Budget 2020: Here's how taxation on Provident Fund will change

A look at the important direct tax provisions introduced in Budget 2020.

Budget 2020: Here's how taxation on Provident Fund will change

Direct tax proposals in the recent Union Budget were minimal and targeted at benefiting the middle-class taxpayer. The avowed goals of these tax provisions are to stimulate growth, simplify the tax structure, bring about ease of compliance, and reduce litigation.

A simplified tax regime

A new and simplified tax regime has been proposed wherein the taxpayer can apply for lower rates of income tax in return for giving up claims on deductions and exemptions. Around 70 of the 100 or so existing exemptions and deductions are to be removed in the new simplified system. The remaining ones will be reviewed and rationalised in the coming years. 

This new tax regime is optional; an individual may continue to pay tax as per the old system and avail of existing deductions and exemptions. Those opting for the new regime will get the benefit of pre-filled income tax returns. It is estimated that the new regime will cost the government revenue to the tune of Rs 40,000 crore per year.

Taxable Income slab Existing tax rates New tax rates in force
INR 0-2.5 Lakh Exempt Exempt
INR 2.5-5 Lakh 5% 5%
INR 5-7.5 Lakh 20% 10%
INR 7.5-10 Lakh 20% 15%
INR 10-12.5 Lakh 30% 20%
INR 12.5-15 Lakh 30% 25%
Above INR 15 Lakh 30% 30%

Related: How to withdraw your PF online

Impact on PF contributions

Budget 2020 has thrown up another surprise and this one impacts the salaried individual. This is the cap set on tax-free employer contribution made to the employee’s superannuation account, which include the employee’s provident fund account, voluntary provident fund account, and national pension schemes.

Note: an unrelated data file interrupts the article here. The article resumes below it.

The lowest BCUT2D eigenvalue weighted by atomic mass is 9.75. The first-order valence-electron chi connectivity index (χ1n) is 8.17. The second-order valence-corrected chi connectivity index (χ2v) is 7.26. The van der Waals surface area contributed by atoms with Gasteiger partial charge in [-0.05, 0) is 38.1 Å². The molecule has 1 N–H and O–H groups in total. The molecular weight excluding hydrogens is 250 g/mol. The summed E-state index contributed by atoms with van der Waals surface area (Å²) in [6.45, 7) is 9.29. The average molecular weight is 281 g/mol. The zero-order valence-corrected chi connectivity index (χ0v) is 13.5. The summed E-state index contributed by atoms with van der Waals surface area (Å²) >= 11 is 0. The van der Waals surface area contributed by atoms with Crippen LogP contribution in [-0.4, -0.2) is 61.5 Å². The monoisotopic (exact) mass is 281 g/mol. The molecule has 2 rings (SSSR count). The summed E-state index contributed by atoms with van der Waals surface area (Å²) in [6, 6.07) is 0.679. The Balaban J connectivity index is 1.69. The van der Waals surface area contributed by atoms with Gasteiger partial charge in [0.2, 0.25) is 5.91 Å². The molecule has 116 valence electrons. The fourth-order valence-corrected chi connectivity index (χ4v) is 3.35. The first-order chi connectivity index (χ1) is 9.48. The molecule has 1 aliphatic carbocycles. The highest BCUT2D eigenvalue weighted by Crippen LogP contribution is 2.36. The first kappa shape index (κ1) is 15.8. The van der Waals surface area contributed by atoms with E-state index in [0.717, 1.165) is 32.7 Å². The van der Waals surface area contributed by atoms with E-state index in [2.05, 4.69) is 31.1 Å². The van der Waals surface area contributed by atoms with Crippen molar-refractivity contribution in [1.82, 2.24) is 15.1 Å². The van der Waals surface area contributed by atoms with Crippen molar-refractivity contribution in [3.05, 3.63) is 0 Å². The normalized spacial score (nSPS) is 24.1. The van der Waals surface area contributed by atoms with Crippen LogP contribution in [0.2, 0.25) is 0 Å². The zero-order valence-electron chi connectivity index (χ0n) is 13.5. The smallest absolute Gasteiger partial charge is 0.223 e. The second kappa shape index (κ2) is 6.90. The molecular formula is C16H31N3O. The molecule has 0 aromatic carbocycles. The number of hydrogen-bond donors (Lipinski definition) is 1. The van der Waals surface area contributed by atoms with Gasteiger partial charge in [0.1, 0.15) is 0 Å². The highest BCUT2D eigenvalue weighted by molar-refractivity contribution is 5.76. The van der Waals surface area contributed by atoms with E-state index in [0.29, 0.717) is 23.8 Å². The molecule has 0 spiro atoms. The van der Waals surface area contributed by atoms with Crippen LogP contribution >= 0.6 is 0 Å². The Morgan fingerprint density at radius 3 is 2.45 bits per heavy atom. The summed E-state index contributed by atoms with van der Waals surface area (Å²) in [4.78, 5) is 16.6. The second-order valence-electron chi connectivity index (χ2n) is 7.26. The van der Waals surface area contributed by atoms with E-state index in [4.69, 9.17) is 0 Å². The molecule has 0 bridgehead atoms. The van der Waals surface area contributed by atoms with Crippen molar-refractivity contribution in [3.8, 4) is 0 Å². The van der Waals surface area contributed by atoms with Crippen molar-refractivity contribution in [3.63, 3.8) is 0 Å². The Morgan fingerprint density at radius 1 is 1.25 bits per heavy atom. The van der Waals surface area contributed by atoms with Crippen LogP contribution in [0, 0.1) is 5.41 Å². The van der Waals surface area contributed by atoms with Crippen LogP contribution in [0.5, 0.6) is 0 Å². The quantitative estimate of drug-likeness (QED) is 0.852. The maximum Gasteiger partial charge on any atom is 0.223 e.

The cap set for the contribution that is not taxable is Rs 7,50,000. All contributions over and above this will be taxable. This comes as a surprise as the earlier rule did not lay down any monetary upper limit on these contributions. The earlier limit was a percentage – any employer contribution exceeding 12% of the employee’s salary would be taxable in the hands of the employee. 

This makes a big difference while calculating the tax payable.

  • For instance, for an individual whose monthly salary Rs 3 lakh, he will contribute 12% PF contribution which will come to Rs 4.32 lakh for the year.
  • If he has also opted for employer contribution to NPS, then 10% of basic totalling to Rs 3.6 lakh will be deployed in NPS.
  • His aggregate contribution will come to Rs 7.92 lakh. (Rs 4.32 lakh + Rs 3.6 lakh) 
  • Under the proposed law, Rs. 42,000 will be taxable. (Rs 7.92 lakh - Rs. 7.5 lakh) 

Another point has been laid down. This states that the interest, dividend, or any other amount accruing due to the additional contribution given by the employer will also be treated as a perquisite received by the employee from the employer and be taxable. 

Related: Government proposes key changes in Employees' Provident Fund (EPF) 

The rationale

The explanation given for this new rule was the principle of parity. The contention raised was that this rule of there being no combined upper limit to the contributions to approved superannuation funds was giving an undue benefit to high-salaried individuals who were structuring their pay packages in a way to receive maximum benefit from the taxability provisions of the superannuation and pension schemes. 

Finance Minister Nirmala Sitharaman stated this provision to be iniquitous to the lesser salaried and lower-income taxpayers, as they could not afford to give a larger portion of their income to these superannuation and pension schemes. In her opinion, the exempt-exempt-exempt (EEE) status of the provident fund and superannuation fund schemes were being cleverly used to obtain tax benefits for the higher-earning employees.

The amendment will take effect from 1st April 2021. Therefore, it will apply for tax returns from assessment year 2021-22 and thereafter. Employees to pay 20% TDS if they don’t provide PAN, Aadhaar detail. Read more about it here. 

 

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